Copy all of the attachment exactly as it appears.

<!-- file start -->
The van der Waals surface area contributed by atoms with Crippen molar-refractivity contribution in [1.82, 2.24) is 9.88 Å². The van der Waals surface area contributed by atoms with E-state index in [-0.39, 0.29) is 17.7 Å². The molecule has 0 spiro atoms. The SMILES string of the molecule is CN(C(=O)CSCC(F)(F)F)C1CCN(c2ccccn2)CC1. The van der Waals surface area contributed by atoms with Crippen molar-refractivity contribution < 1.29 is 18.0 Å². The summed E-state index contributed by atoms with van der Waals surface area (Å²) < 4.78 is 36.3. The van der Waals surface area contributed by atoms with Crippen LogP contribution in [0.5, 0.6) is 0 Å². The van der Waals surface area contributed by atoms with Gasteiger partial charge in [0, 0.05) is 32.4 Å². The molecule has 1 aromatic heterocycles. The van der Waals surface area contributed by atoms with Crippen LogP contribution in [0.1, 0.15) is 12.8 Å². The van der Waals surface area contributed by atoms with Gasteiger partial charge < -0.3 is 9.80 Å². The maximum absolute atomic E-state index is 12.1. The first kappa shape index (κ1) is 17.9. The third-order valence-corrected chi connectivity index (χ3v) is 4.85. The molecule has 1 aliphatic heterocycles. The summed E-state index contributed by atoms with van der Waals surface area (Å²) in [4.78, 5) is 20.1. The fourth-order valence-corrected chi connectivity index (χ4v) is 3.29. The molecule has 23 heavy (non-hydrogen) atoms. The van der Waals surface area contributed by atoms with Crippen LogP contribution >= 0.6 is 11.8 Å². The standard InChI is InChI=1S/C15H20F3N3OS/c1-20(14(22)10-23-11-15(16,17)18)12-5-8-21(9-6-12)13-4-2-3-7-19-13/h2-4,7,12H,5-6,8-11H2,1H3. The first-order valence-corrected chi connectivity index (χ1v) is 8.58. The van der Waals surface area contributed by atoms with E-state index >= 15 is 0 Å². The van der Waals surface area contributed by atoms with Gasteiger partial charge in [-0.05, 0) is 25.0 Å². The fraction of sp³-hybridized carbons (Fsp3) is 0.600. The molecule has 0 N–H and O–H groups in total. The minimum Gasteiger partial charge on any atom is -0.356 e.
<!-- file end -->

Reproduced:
The van der Waals surface area contributed by atoms with Crippen molar-refractivity contribution in [1.82, 2.24) is 9.88 Å². The van der Waals surface area contributed by atoms with E-state index in [-0.39, 0.29) is 17.7 Å². The molecule has 0 spiro atoms. The SMILES string of the molecule is CN(C(=O)CSCC(F)(F)F)C1CCN(c2ccccn2)CC1. The van der Waals surface area contributed by atoms with Crippen molar-refractivity contribution < 1.29 is 18.0 Å². The summed E-state index contributed by atoms with van der Waals surface area (Å²) < 4.78 is 36.3. The van der Waals surface area contributed by atoms with Crippen LogP contribution in [0.5, 0.6) is 0 Å². The van der Waals surface area contributed by atoms with Gasteiger partial charge in [0, 0.05) is 32.4 Å². The molecule has 1 aromatic heterocycles. The van der Waals surface area contributed by atoms with Crippen LogP contribution in [0.1, 0.15) is 12.8 Å². The van der Waals surface area contributed by atoms with Gasteiger partial charge < -0.3 is 9.80 Å². The maximum absolute atomic E-state index is 12.1. The first kappa shape index (κ1) is 17.9. The third-order valence-corrected chi connectivity index (χ3v) is 4.85. The molecule has 1 aliphatic heterocycles. The summed E-state index contributed by atoms with van der Waals surface area (Å²) in [4.78, 5) is 20.1. The fourth-order valence-corrected chi connectivity index (χ4v) is 3.29. The molecule has 23 heavy (non-hydrogen) atoms. The van der Waals surface area contributed by atoms with Crippen LogP contribution >= 0.6 is 11.8 Å². The standard InChI is InChI=1S/C15H20F3N3OS/c1-20(14(22)10-23-11-15(16,17)18)12-5-8-21(9-6-12)13-4-2-3-7-19-13/h2-4,7,12H,5-6,8-11H2,1H3. The first-order valence-corrected chi connectivity index (χ1v) is 8.58. The van der Waals surface area contributed by atoms with E-state index >= 15 is 0 Å². The van der Waals surface area contributed by atoms with Gasteiger partial charge in [-0.05, 0) is 25.0 Å². The fraction of sp³-hybridized carbons (Fsp3) is 0.600. The molecule has 0 N–H and O–H groups in total. The minimum Gasteiger partial charge on any atom is -0.356 e.